Press Release – US Pacific Federal Fishery Managers Recommend Tori Lines, New American Samoa Bottomfish Stock Assessment Approach (08 December 2021)

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HONOLULU (08 December 2021) The Western Pacific Regional Fishery Management Council recommended today to replace blue-dyed fish bait and strategic offal discharge with tori lines in the Hawai‘i deep-set longline fishery’s suite of seabird conservation measures. This amendment will improve the overall operational practicality and efficacy of required mitigation regulations. At their meeting last week, the Council’s Scientific and Statistical Committee (SSC) supported the regulatory changes, noting that they are informed by the best scientific information available.

The change was based on a fishing-industry-led collaborative project with Hawai‘i longline vessels to conduct field experiments over the past three years to compare seabird interaction rates with baited hooks. “The Hawaii Longline Association fully supports this change to tori lines,” said HLA Executive Director Eric Kingma. Council Executive Director Kitty Simonds added, “This action is an example representing the Council’s long history of proactive and adaptive conservation measures to address fishery impacts to protected species.”

The Hawai‘i deep-set longline fishery, which targets bigeye tuna, has been using a suite of seabird mitigation measures since 2001 under the Council’s Pelagic Fishery Ecosystem Plan. This effort was accomplished through the Magnuson-Stevens Act’s bottom-up approach for making or changing fishery regulations that starts with an issue presented from Council advisory groups and the public.

The Council also endorsed the SSC’s recommendation to use a single-species, age-structured management approach for the next American Samoa bottomfish stock assessment scheduled for 2023. The American Samoa bottomfish fishery is managed in an 11-species complex, which is overfished and experiencing overfishing, according to a 2019 Pacific Islands Fisheries Science Center (PIFSC) assessment. Data are available to support age-structured assessments.

An SSC working group and PIFSC, American Samoa Department of Marine and Wildlife Resources (DMWR) and Council staffs held two data evaluation workshops to improve information used in the stock assessment. “This data discussion and evaluation is a step in the right direction,” said DMWR Director and Council Chair Archie Soliai. “Consultation between PIFSC and DMWR is absolutely necessary to ensure that the next stock assessment is accurate.”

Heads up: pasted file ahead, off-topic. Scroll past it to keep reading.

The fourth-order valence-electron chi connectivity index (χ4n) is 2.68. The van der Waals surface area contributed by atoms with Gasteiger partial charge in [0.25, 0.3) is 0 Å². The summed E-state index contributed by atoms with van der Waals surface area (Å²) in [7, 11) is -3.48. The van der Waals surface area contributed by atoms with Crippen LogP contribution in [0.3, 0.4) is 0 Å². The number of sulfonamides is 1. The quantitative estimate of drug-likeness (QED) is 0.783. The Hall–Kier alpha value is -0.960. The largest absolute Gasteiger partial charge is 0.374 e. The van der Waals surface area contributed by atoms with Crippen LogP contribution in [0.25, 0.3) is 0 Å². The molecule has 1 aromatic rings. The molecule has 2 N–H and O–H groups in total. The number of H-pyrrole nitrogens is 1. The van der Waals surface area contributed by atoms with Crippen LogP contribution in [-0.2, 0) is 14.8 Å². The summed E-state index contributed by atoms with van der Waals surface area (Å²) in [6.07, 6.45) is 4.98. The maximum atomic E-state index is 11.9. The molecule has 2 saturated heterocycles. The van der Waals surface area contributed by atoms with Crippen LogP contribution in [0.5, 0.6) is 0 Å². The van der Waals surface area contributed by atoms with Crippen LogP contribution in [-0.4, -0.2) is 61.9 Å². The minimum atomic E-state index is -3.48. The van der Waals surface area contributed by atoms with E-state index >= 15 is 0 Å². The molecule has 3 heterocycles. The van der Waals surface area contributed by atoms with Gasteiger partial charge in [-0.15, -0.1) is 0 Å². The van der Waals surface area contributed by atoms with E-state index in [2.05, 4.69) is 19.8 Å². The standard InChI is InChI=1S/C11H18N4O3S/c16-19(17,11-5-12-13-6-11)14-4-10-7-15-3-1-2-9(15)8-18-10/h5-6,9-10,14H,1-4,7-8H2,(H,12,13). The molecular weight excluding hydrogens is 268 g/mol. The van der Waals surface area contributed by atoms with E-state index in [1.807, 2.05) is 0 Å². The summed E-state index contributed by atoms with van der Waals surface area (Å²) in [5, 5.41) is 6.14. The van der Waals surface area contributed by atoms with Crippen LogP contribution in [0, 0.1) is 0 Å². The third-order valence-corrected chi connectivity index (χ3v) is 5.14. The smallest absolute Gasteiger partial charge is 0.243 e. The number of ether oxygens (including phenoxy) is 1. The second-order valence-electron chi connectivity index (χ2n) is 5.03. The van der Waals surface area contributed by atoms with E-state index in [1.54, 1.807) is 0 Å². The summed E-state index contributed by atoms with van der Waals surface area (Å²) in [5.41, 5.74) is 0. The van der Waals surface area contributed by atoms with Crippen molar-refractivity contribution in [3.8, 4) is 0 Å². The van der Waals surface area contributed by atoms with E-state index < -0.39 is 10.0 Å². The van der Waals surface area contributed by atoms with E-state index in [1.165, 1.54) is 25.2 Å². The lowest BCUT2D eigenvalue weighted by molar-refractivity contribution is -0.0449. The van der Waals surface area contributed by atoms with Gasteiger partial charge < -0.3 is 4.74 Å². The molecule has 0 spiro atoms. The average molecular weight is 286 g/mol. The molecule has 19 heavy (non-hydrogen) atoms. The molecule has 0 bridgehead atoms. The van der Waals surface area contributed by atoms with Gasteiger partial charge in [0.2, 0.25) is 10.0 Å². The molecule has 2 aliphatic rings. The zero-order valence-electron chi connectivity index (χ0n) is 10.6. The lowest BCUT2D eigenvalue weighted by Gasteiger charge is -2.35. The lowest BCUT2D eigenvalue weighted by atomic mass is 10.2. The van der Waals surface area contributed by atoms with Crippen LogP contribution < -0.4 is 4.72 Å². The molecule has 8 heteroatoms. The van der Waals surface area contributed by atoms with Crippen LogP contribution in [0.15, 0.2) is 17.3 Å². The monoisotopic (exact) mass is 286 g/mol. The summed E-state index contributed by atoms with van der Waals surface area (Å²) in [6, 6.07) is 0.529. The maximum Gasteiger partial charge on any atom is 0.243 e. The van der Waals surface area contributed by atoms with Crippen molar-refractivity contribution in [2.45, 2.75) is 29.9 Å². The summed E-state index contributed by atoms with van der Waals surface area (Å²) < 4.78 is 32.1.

On another issue, Council members raised concerns with the National Marine Fisheries Service’s (NMFS) “negative determination” that the proposed critical habitat designation for Endangered Species Act (ESA)-listed coral species is not expected to affect the territories’ Coastal Zone Management Programs. Territory governments have been receiving conflicting information from NMFS on whether the “negative determination” is automatic for critical habitat designations. The Council requested that NMFS follow up with the Guam and Commonwealth of the Northern Mariana Islands (CNMI) governments to provide specific reasons for not accepting the territorial objection of the NMFS negative determination on the Coastal Zone Management Act federal consistency provisions.

Council members from the CNMI, Guam and American Samoa continued to press NMFS regarding the pending critical habitat designation. In November 2020, NMFS proposed the designation of critical habitat in nearshore territorial waters. Critical habitat is habitat containing physical features essential to supporting recovery of ESA-listed species.

Territory resource agencies and governors have since voiced their dismay that such designations may impact the territory governments’ ability to manage coastal areas, which are often funded by or authorized by the federal government. Critical habitat designations add a layer of federal agency consultation to the federal project approval process.

Tomorrow the Council will discuss outcomes of the Western and Central Pacific Fisheries Commission annual meeting on tropical tuna management measures and proposed Northwestern Hawaiian Islands National Marine Sanctuary updates, among other topics. Instructions on connecting to Webex, agendas and briefing documents are posted at www.wpcouncil.org/meetings-calendars

The Council manages federal fisheries operating in waters offshore of the State of Hawai‘i, the Territories of American Samoa and Guam, the CNMI and the U.S. Pacific Remote Islands Areas.

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